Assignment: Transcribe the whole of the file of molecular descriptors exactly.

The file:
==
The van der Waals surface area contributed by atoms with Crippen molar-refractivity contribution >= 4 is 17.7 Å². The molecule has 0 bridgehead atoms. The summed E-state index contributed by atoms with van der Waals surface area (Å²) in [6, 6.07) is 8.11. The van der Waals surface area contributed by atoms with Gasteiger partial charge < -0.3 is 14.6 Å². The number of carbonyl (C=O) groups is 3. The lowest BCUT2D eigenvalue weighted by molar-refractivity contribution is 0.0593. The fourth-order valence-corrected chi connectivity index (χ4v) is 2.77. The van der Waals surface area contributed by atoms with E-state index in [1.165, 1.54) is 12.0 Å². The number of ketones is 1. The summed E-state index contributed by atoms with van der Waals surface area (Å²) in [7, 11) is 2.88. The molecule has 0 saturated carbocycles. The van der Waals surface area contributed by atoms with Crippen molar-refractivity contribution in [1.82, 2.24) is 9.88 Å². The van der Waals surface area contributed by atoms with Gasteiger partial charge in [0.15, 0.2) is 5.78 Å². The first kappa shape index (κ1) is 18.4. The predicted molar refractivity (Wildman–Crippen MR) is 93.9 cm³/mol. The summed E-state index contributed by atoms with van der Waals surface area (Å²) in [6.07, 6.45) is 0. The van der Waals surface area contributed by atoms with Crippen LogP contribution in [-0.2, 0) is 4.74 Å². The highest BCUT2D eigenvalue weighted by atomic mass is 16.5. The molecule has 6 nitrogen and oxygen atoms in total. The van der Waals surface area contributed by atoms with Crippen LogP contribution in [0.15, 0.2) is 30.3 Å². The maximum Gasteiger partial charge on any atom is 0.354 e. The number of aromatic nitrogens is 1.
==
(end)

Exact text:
The van der Waals surface area contributed by atoms with Crippen molar-refractivity contribution >= 4 is 17.7 Å². The molecule has 0 bridgehead atoms. The summed E-state index contributed by atoms with van der Waals surface area (Å²) in [6, 6.07) is 8.11. The van der Waals surface area contributed by atoms with Gasteiger partial charge < -0.3 is 14.6 Å². The number of carbonyl (C=O) groups is 3. The lowest BCUT2D eigenvalue weighted by molar-refractivity contribution is 0.0593. The fourth-order valence-corrected chi connectivity index (χ4v) is 2.77. The van der Waals surface area contributed by atoms with E-state index in [1.165, 1.54) is 12.0 Å². The number of ketones is 1. The summed E-state index contributed by atoms with van der Waals surface area (Å²) in [7, 11) is 2.88. The molecule has 0 saturated carbocycles. The van der Waals surface area contributed by atoms with Crippen molar-refractivity contribution in [1.82, 2.24) is 9.88 Å². The van der Waals surface area contributed by atoms with Gasteiger partial charge in [0.15, 0.2) is 5.78 Å². The first kappa shape index (κ1) is 18.4. The predicted molar refractivity (Wildman–Crippen MR) is 93.9 cm³/mol. The summed E-state index contributed by atoms with van der Waals surface area (Å²) in [6.07, 6.45) is 0. The van der Waals surface area contributed by atoms with Crippen LogP contribution in [-0.2, 0) is 4.74 Å². The highest BCUT2D eigenvalue weighted by atomic mass is 16.5. The molecule has 6 nitrogen and oxygen atoms in total. The van der Waals surface area contributed by atoms with Crippen LogP contribution in [0.15, 0.2) is 30.3 Å². The maximum Gasteiger partial charge on any atom is 0.354 e. The number of aromatic nitrogens is 1.